It is therefore an object of the present invention to provide a casing valve which has the necessary tensile strength but which does not depart ap- ,preciably in outside diameter from an ordinary tion to provide a valve structure which does not present freely rotated parts to the-drill when the plug is being drilled out; f

This invention possesses many other advantages and has other objects which may be.' made more easily apparent from a consideration of. the embodiments thereof, shown in the drawings ac companying and forming part of the present specification. These formswill now be described infdetail, illustrating the general principles ofthe vv'iiiiventionzbut it is to be understood that this detailed description is not tobe taken in a limiting sense, since the scope of the invention is best l defined by the appended claims. I

Referring' nowto the drawings:

Figure 1 shows one form of the presentinven- A tion in use in cem'enting a well. the parts being in position to cause the cement to, flow to the space behind the casing; l y

Figure2 is an enlarged fragmentary section o! a device embodying the present invention with the parts in position to maintain the valve closed for lowering of the casing into thewell and for performance of various operations on the well prior to introduction of cement behind the casing through the valve Y l Figure 3 is a view similar to Figure 2 showing the valve in an open position f or the passage of cement therethrough, this position being identical 'i with that shown in Figure 1;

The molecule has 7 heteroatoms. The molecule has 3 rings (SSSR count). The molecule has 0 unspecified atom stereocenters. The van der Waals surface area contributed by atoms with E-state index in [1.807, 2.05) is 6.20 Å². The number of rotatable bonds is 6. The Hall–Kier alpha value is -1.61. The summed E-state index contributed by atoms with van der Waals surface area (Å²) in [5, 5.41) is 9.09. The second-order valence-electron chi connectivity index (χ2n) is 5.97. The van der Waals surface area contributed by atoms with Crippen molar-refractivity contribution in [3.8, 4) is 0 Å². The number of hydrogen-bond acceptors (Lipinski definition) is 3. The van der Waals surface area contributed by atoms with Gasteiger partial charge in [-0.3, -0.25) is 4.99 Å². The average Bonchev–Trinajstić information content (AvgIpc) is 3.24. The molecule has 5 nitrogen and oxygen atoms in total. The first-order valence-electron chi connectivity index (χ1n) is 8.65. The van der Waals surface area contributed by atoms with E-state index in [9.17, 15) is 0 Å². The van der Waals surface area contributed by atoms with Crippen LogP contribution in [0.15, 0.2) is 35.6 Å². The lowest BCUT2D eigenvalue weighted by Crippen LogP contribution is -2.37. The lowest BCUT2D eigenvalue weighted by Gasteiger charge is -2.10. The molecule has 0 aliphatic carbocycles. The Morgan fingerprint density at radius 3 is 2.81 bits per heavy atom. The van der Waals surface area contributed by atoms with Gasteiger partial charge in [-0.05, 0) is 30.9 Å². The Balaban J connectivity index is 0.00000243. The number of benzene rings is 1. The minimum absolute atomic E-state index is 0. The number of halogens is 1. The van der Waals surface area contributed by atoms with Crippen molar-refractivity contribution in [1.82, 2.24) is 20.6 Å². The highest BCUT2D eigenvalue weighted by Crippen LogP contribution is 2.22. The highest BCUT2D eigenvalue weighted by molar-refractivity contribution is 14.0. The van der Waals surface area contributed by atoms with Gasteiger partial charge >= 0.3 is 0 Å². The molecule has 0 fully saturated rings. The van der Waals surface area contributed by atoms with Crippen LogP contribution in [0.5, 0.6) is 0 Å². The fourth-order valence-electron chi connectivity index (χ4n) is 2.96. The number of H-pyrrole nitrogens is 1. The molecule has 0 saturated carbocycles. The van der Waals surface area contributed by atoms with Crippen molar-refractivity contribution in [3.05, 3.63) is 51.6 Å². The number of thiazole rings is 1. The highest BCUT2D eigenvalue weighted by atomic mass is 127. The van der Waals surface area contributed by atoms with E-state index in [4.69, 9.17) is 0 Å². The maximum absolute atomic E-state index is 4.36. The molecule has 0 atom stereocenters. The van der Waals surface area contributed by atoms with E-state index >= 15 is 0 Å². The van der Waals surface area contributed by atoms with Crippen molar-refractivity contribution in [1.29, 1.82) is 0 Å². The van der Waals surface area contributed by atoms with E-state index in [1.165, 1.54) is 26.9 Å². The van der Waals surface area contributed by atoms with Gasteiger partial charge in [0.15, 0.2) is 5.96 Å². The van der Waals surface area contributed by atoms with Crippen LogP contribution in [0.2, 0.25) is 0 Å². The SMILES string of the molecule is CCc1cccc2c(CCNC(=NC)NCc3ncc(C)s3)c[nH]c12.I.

Figure 4 is a similar view showing parts' in nal une . casing string C located within a well bore. The

valve, generally designated V, comprises a pair of telescopically related members II and I2, the outermost member I I being threadedly connected to the length of casing I extending to the surface and the innermost member I2 being threadedly connected to the section of the casing I0' extending below the valve V. In order to provide means for discharging cement from the interior to the exterior of the casing through the valve, one of the telescoping members is provided with a plurality of discharge ports extending through its walls. In the present form these ports l3 are provided in the outermost member II. The end of the unported member I2 is formed at I4 with a sealing surface which is adapted to cooperate with a complementary sealing surface I5 on the interior of the outermost member II to form a fluid tight seal between the ports and the interior of the casing. It can be seen from mere inspection that relative telescopic movement between the valve members I I and I2 will bring the Vsealing surfaces I4 and I5 into engagement, to prevent passage of uid through the ports I3. The engagement of the surfaces I4 and I5 is the only sealing necessary to close the valve. For this reason, the seal need not be of yielding material and there are no sliding surfaces which need be made tight by packingor the like.

As hereinbefore mentioned, it is desirable to preserve the sealing surfaces from erosion by the abrasive uids discharged through the ports I3. This is accomplished by locating the sealing surfaces I 4 and I5 on the high pressure side of the ports I 3. The high velocity through the ports I3 thus does not affect the surfaces I4,and I5 inasmuch as the high velocity is not attained until the fluid enters the ports I 3.